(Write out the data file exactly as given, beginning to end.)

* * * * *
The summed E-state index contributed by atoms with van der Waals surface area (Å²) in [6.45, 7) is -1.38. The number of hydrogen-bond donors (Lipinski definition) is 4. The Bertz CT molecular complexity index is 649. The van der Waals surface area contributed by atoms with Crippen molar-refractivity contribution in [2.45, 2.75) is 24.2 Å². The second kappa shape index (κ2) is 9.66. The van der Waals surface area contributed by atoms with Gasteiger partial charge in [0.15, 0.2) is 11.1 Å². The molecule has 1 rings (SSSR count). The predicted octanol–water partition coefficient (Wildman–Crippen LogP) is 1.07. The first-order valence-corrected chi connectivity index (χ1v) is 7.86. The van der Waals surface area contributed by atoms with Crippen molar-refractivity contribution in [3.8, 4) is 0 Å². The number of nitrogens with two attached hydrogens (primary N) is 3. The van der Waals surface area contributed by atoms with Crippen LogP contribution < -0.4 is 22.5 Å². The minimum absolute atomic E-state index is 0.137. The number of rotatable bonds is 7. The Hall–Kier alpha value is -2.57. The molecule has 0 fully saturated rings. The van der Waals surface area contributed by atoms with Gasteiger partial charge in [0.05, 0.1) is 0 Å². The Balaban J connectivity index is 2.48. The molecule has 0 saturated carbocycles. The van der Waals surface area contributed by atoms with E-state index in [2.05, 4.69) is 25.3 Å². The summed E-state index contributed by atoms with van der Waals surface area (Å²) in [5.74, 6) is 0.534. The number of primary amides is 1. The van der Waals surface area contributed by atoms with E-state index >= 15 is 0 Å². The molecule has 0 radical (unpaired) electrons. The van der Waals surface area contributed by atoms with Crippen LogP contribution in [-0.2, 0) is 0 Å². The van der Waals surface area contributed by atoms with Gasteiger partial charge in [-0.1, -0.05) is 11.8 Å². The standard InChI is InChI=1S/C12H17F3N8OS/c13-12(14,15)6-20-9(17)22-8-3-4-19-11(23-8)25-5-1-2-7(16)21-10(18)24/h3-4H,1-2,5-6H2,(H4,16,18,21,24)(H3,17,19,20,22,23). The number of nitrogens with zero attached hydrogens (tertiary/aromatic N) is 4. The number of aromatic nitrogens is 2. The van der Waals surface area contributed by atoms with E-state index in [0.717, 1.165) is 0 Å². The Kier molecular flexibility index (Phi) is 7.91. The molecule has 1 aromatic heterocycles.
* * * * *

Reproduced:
The summed E-state index contributed by atoms with van der Waals surface area (Å²) in [6.45, 7) is -1.38. The number of hydrogen-bond donors (Lipinski definition) is 4. The Bertz CT molecular complexity index is 649. The van der Waals surface area contributed by atoms with Crippen molar-refractivity contribution in [2.45, 2.75) is 24.2 Å². The second kappa shape index (κ2) is 9.66. The van der Waals surface area contributed by atoms with Gasteiger partial charge in [0.15, 0.2) is 11.1 Å². The molecule has 1 rings (SSSR count). The predicted octanol–water partition coefficient (Wildman–Crippen LogP) is 1.07. The first-order valence-corrected chi connectivity index (χ1v) is 7.86. The van der Waals surface area contributed by atoms with Crippen molar-refractivity contribution in [3.8, 4) is 0 Å². The number of nitrogens with two attached hydrogens (primary N) is 3. The van der Waals surface area contributed by atoms with Crippen LogP contribution < -0.4 is 22.5 Å². The minimum absolute atomic E-state index is 0.137. The number of rotatable bonds is 7. The Hall–Kier alpha value is -2.57. The molecule has 0 fully saturated rings. The van der Waals surface area contributed by atoms with Gasteiger partial charge in [0.05, 0.1) is 0 Å². The Balaban J connectivity index is 2.48. The molecule has 0 saturated carbocycles. The van der Waals surface area contributed by atoms with E-state index in [2.05, 4.69) is 25.3 Å². The summed E-state index contributed by atoms with van der Waals surface area (Å²) in [5.74, 6) is 0.534. The number of primary amides is 1. The van der Waals surface area contributed by atoms with E-state index >= 15 is 0 Å². The molecule has 0 radical (unpaired) electrons. The van der Waals surface area contributed by atoms with Crippen LogP contribution in [-0.2, 0) is 0 Å². The van der Waals surface area contributed by atoms with Gasteiger partial charge in [-0.1, -0.05) is 11.8 Å². The standard InChI is InChI=1S/C12H17F3N8OS/c13-12(14,15)6-20-9(17)22-8-3-4-19-11(23-8)25-5-1-2-7(16)21-10(18)24/h3-4H,1-2,5-6H2,(H4,16,18,21,24)(H3,17,19,20,22,23). The number of nitrogens with zero attached hydrogens (tertiary/aromatic N) is 4. The number of aromatic nitrogens is 2. The van der Waals surface area contributed by atoms with E-state index in [0.717, 1.165) is 0 Å². The Kier molecular flexibility index (Phi) is 7.91. The molecule has 1 aromatic heterocycles.